Two interesting articles in the NYT point out some ideas that contradict the conventional wisdom about the US economy.  Robert Shiller writes that the stock market looks overvalued according to a stock index that he developed.  The CAPE index is at 25, a level it has reached only three times since 1881, each of those three just before a steep market drop.  Shiller looks for reason to say, “This time is different,” and says the answer could be low interest rates on bonds.  But he doesn’t entirely buy his own explanation.  He thinks the real reason may be psychology and what the common perception of the market is, rather than an economic explanation. 
I think another reason may be the disappearance of traditional company provided retirement plans.  People are under the gun to amass their own nest egg to support them during retirement.  To do this they are almost forced into risker, higher yielding investments.  In the old days, when interest rates were higher, companies would probably have invested in bonds.  Today there is a huge influx of money into the markets to pay for IRAs, 401(k)s, etc.  This new money is going to drive up stock prices.  But as Shiller says, if the psychology changes and people perceive that their stock investments are too risky, they may pull their money out.  You can lose money in the stock market; you won’t lose it if you hide it in your mattress, in government bonds, or some other very safe investment.  That happened to some extend after the 2008 Great Recession.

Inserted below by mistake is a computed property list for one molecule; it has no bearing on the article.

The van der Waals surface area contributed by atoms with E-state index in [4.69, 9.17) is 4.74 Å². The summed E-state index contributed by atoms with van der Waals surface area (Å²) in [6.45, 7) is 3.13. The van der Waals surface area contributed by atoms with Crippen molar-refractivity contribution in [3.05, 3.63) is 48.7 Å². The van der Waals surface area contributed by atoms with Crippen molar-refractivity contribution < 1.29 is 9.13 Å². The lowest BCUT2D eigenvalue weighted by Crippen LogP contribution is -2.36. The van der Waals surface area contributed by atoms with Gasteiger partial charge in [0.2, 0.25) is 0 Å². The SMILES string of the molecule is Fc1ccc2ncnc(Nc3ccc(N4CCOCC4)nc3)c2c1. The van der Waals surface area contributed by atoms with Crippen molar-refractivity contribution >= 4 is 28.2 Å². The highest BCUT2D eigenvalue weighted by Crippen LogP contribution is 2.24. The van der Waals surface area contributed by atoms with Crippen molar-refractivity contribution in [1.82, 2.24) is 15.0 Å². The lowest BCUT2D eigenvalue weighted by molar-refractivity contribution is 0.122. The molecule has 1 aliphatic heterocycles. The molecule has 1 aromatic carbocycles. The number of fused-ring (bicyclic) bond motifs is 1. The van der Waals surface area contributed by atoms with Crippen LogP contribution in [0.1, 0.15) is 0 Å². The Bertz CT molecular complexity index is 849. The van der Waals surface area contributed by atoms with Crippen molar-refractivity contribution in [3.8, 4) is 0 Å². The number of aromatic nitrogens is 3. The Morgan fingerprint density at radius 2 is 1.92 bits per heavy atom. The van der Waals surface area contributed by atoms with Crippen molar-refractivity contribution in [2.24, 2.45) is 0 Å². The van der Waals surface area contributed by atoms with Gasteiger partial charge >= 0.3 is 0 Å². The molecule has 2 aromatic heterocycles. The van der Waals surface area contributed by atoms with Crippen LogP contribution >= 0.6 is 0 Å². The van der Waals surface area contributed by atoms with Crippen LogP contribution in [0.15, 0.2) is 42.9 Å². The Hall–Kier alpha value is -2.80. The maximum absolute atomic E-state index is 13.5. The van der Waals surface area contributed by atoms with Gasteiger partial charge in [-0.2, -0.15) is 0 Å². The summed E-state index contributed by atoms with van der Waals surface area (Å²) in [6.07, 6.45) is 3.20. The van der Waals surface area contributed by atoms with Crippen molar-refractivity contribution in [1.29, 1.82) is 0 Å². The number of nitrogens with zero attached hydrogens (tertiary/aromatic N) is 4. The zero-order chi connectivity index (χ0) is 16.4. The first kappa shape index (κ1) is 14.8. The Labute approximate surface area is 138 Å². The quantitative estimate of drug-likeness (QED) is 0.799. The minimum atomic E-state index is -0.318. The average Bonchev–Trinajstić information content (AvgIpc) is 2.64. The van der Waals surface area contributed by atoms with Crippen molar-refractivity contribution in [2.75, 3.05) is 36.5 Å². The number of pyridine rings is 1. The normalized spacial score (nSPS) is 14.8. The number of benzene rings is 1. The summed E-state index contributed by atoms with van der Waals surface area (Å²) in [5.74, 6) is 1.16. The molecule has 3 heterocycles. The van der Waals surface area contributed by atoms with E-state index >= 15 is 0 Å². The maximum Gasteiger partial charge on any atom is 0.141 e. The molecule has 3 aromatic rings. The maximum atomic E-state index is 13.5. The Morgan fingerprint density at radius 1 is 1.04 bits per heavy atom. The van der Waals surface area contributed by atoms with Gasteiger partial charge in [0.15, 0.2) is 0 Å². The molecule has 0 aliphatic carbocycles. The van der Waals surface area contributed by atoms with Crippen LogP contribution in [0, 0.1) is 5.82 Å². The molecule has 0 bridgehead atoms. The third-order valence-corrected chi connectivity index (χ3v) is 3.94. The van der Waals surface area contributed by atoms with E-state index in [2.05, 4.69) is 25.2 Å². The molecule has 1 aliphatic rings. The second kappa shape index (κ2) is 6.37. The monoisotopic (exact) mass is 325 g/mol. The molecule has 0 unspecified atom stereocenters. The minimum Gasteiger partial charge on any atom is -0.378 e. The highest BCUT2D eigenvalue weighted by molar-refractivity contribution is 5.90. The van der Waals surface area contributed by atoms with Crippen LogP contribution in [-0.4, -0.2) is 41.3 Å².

The other article with an unconventional twist is AndrewSorkin’s reporting that actual corporate tax rates paid by US companies are not uncompetitive with corporate taxes levied by foreign countries.  Although the maximum tax rate is 35%, almost no company pays that rate.  There are so many loopholes and special tax breaks that the actual tax raid paid is about 12%, which is lower than the maximum rate that companies say are so appealing overseas.  Sorkin says the real reason for tax “inversions” in which companies reincorporate overseas is the piles of cash American companies are holding overseas that which they do not what to repatriate.  In any case, the screams of corporate CEOs about the high corporate tax rates are insincere and not based on facts.  Corporate CEOs love money and don’t care about America.  They are unwilling to pay taxes to support the military troops, the police, the firemen, or pave roads.  They just want their New York City penthouses, their Hamptons beach houses, and their Aspen ski chalets.  

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